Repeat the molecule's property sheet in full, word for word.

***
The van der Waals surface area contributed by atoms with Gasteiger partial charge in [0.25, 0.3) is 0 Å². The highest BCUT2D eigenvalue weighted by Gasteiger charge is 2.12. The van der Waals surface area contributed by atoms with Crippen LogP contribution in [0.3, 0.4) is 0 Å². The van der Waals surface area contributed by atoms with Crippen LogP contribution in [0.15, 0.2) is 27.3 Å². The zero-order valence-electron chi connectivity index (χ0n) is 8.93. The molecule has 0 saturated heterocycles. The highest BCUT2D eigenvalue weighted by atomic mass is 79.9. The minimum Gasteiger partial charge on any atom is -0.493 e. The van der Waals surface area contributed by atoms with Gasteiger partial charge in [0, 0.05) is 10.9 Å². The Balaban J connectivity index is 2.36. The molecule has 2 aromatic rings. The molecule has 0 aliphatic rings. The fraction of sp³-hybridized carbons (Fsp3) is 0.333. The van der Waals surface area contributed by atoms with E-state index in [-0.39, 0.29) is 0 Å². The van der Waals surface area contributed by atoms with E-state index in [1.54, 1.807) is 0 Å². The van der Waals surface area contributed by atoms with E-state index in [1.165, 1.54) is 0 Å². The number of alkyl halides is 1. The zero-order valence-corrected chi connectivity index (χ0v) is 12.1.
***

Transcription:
The van der Waals surface area contributed by atoms with Gasteiger partial charge in [0.25, 0.3) is 0 Å². The highest BCUT2D eigenvalue weighted by Gasteiger charge is 2.12. The van der Waals surface area contributed by atoms with Crippen LogP contribution in [0.3, 0.4) is 0 Å². The van der Waals surface area contributed by atoms with Crippen LogP contribution in [0.15, 0.2) is 27.3 Å². The zero-order valence-electron chi connectivity index (χ0n) is 8.93. The molecule has 0 saturated heterocycles. The highest BCUT2D eigenvalue weighted by atomic mass is 79.9. The minimum Gasteiger partial charge on any atom is -0.493 e. The van der Waals surface area contributed by atoms with Gasteiger partial charge in [0, 0.05) is 10.9 Å². The Balaban J connectivity index is 2.36. The molecule has 2 aromatic rings. The molecule has 0 aliphatic rings. The fraction of sp³-hybridized carbons (Fsp3) is 0.333. The van der Waals surface area contributed by atoms with E-state index in [-0.39, 0.29) is 0 Å². The van der Waals surface area contributed by atoms with E-state index in [1.54, 1.807) is 0 Å². The van der Waals surface area contributed by atoms with E-state index in [1.165, 1.54) is 0 Å². The number of alkyl halides is 1. The zero-order valence-corrected chi connectivity index (χ0v) is 12.1.